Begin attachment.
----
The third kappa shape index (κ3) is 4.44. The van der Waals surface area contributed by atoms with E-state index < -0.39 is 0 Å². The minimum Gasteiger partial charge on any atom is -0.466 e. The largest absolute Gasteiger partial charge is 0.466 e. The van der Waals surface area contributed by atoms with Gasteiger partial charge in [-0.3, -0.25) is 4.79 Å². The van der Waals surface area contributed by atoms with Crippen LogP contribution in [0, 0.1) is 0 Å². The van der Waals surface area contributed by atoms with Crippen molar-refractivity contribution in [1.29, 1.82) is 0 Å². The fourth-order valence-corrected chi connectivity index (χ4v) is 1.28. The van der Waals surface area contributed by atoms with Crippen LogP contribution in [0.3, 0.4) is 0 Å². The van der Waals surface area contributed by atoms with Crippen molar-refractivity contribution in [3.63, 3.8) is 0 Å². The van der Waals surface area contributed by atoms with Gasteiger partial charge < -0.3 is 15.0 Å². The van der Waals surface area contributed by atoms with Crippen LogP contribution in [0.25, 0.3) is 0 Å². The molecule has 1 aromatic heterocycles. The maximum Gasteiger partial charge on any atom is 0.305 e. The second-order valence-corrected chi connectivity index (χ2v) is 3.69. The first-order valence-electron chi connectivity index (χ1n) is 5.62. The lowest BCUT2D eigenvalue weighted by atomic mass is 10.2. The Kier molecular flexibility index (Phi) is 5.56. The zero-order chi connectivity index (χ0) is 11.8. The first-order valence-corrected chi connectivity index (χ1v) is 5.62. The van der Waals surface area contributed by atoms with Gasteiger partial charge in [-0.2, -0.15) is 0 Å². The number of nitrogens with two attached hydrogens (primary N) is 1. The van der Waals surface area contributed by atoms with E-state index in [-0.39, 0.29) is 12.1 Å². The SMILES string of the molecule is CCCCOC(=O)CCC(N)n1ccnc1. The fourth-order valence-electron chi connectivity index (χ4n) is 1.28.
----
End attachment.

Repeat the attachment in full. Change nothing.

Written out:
The third kappa shape index (κ3) is 4.44. The van der Waals surface area contributed by atoms with E-state index < -0.39 is 0 Å². The minimum Gasteiger partial charge on any atom is -0.466 e. The largest absolute Gasteiger partial charge is 0.466 e. The van der Waals surface area contributed by atoms with Gasteiger partial charge in [-0.3, -0.25) is 4.79 Å². The van der Waals surface area contributed by atoms with Crippen LogP contribution in [0, 0.1) is 0 Å². The van der Waals surface area contributed by atoms with Crippen molar-refractivity contribution in [1.29, 1.82) is 0 Å². The fourth-order valence-corrected chi connectivity index (χ4v) is 1.28. The van der Waals surface area contributed by atoms with Crippen LogP contribution in [0.3, 0.4) is 0 Å². The van der Waals surface area contributed by atoms with Crippen molar-refractivity contribution in [3.63, 3.8) is 0 Å². The van der Waals surface area contributed by atoms with Gasteiger partial charge < -0.3 is 15.0 Å². The van der Waals surface area contributed by atoms with Crippen LogP contribution in [0.25, 0.3) is 0 Å². The molecule has 1 aromatic heterocycles. The maximum Gasteiger partial charge on any atom is 0.305 e. The second-order valence-corrected chi connectivity index (χ2v) is 3.69. The first-order valence-electron chi connectivity index (χ1n) is 5.62. The lowest BCUT2D eigenvalue weighted by atomic mass is 10.2. The Kier molecular flexibility index (Phi) is 5.56. The zero-order chi connectivity index (χ0) is 11.8. The first-order valence-corrected chi connectivity index (χ1v) is 5.62. The van der Waals surface area contributed by atoms with Gasteiger partial charge in [-0.2, -0.15) is 0 Å². The number of nitrogens with two attached hydrogens (primary N) is 1. The van der Waals surface area contributed by atoms with E-state index in [-0.39, 0.29) is 12.1 Å². The SMILES string of the molecule is CCCCOC(=O)CCC(N)n1ccnc1. The fourth-order valence-electron chi connectivity index (χ4n) is 1.28.